Intersting article in the Guardian about OCLC. It is harshly critical of OCLC, specifically over OCLC’s record sharing policy attempt to monopolize access to the shared corpus.
Very harsh. OCLC is not going to be pleased.
While in general, I think it is in fact an accurate analysis and accounting of the record distribution policy kerfuffle, I think they go a bit too far in it’s current implications. The headline is “Why you can’t find a library book in your search engine.” I don’t think the record sharing policy or record control attempts are responsible for keeping library book records out of search engines, really—this gives the rest of the library world too much credit for what they would be able to do without worldcat! And Google already is crawling many library catalogs, they’re there (thanks dbs).
The article implies that the reason “OCLC shares only 3m of its 125m records with Google Books; none of them show up in an ordinary search” is becuase OCLC is unwilling to share more records for more uses. My understanding was that OCLC was happy to share all it’s records with Google (but not with you and I, for free), and would like them to show up in ordinary searches, but Google says it’s too much data and they don’t know what to do with it! (Contrary to popular belief, even Google is not omnipotent against the genuinely hard problem of dealing with our gigantic legacy corpus.)
OCLC in fact does a lot to try and put library books on the web, with worldcat.org, and their agreement with Google.
But they do it in a way meant to maintain their monopoly over our shared corpus. While I’m not sure as of today this is responsible for a lack of access, more entities are starting to be in a position to do things with the corpus to improve access, and it is definitely handicapping our future. I’ve questioned before the way the OCLC/Google agreement limits library benefit to the benefit of OCLC and Google. Ed summers has more arguments to that effect.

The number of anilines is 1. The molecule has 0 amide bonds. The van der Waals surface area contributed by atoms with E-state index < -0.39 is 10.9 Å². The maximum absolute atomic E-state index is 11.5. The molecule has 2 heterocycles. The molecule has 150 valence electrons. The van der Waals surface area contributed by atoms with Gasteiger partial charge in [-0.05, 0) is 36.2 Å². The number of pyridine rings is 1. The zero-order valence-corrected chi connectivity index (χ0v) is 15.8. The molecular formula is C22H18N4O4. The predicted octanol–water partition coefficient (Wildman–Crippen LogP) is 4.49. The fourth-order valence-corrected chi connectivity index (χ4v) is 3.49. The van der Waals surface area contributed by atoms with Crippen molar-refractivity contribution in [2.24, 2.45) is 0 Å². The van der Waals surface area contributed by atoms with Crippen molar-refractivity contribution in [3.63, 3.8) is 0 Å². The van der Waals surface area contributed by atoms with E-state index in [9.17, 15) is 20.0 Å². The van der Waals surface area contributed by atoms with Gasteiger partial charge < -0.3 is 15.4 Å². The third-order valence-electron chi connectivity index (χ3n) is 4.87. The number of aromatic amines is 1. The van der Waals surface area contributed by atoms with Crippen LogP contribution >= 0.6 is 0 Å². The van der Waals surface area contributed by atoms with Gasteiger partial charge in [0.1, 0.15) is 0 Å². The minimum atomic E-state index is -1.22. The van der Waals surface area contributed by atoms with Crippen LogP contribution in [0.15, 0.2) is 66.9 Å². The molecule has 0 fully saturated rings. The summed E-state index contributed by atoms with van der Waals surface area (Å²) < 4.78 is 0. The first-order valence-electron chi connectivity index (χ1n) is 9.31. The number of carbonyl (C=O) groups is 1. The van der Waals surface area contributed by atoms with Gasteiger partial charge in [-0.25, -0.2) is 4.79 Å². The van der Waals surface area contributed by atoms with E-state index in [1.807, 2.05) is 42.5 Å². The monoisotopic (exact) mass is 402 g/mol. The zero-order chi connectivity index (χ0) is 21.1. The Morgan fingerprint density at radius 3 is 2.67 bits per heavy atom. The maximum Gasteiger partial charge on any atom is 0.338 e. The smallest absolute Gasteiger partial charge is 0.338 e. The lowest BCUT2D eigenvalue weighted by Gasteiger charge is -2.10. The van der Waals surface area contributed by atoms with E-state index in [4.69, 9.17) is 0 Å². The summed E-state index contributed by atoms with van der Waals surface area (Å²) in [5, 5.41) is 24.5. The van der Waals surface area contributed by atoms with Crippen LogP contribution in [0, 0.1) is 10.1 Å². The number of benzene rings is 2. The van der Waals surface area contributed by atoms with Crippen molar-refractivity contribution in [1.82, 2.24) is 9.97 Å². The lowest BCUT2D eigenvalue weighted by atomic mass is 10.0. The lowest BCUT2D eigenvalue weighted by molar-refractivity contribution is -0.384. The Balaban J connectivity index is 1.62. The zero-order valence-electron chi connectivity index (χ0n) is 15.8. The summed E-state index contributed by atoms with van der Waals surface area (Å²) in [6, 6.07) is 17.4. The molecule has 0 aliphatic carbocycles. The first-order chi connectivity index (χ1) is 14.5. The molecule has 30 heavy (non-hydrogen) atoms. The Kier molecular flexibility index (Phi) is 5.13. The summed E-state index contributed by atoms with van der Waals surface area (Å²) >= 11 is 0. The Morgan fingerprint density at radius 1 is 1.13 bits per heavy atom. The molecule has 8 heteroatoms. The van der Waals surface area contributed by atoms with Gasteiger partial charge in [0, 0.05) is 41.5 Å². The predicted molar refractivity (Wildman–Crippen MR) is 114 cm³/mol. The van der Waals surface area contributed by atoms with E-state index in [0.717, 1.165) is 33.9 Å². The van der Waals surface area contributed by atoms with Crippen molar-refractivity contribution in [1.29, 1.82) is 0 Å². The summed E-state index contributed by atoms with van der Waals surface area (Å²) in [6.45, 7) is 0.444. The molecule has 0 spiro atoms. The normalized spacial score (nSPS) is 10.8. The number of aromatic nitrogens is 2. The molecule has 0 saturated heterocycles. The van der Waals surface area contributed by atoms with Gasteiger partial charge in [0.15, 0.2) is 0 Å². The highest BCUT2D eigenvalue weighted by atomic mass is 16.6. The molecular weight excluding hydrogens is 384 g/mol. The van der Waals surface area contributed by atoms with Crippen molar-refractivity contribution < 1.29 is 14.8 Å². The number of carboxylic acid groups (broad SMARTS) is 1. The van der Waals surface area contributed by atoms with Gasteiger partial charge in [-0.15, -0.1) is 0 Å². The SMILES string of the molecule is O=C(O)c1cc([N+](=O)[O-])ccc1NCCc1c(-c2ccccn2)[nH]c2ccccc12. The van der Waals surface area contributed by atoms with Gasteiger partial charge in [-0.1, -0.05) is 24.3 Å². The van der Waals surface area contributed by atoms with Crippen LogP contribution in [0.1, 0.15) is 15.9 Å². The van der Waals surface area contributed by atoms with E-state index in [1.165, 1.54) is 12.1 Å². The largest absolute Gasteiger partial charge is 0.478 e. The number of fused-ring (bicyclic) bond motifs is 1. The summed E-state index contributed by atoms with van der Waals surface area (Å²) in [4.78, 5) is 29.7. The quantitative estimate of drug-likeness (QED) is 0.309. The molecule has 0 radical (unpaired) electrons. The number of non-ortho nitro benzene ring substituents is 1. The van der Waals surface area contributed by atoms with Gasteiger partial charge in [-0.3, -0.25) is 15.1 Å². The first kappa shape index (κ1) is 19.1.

Meanwhile, Karen Calhoun and OCLC seem to still not understand US copyright law.
Calhoun says OCLC’s legal department is still researching the copyright question, explaining that courts have in the past considered “sweat of the brow”: creating a bibliographic record, she says, requires intellectual effort and judgments by trained personnel.
Yes, Karen, US courts in the past. Before Feist v. Rural (1991). Feist v. Rural specifically and explicitly abandoned the ‘sweat of the brow’ doctrine.
Either this is just a PR thing while OCLC stalls figuring out what it’s going to do–or OCLC ought get itself a lot better lawyers, who actually specialize in intellectual property law, and know that it’s not the same now as it was 20 years ago.
The result of Feist v. Rural is that how much effort or work or money you put into assembling something is irrelevant (in the US) to whether you can have copyright over it. The amount of creativity that went into it (not generic ‘intellectual effort’) is what is relevant. Creative works can be copyrighted. Things that are merely facts assembled without creativity can not be. If OCLC wanted to argue in a US court that the database was copyrightable, they would need to argue that either the creation of cataloging records or the choice of what records to include in worldcat was a creative act, not simply a mechanical following of rules or policies. If only the selection were a creative act (and I don’t know how you’d argue that), then individual records would still not be copyrightable, but just the aggregate database. And if OCLC wanted the copyright on any of this to be held by them, then they’d need to show that it was their employees who exersized this creativity, unless the actual copyright holders (ie, the actual libraries doing original cataloging) assigned the (putative) copyright to OCLC.
Maybe OCLC thinks it has such a novel case that it can change case law, go all the way to the supreme court.
I doubt it.
The article doesn’t quote any OCLC members actually in favor of the policy. While it’s possible they didn’t try that hard, I suspect it’s pretty much impossible to find an OCLC member administration who both can speak knowledgeably about it and will speak in favor of it.
I wonder what this will mean for the outcome of the review commission OCLC has established.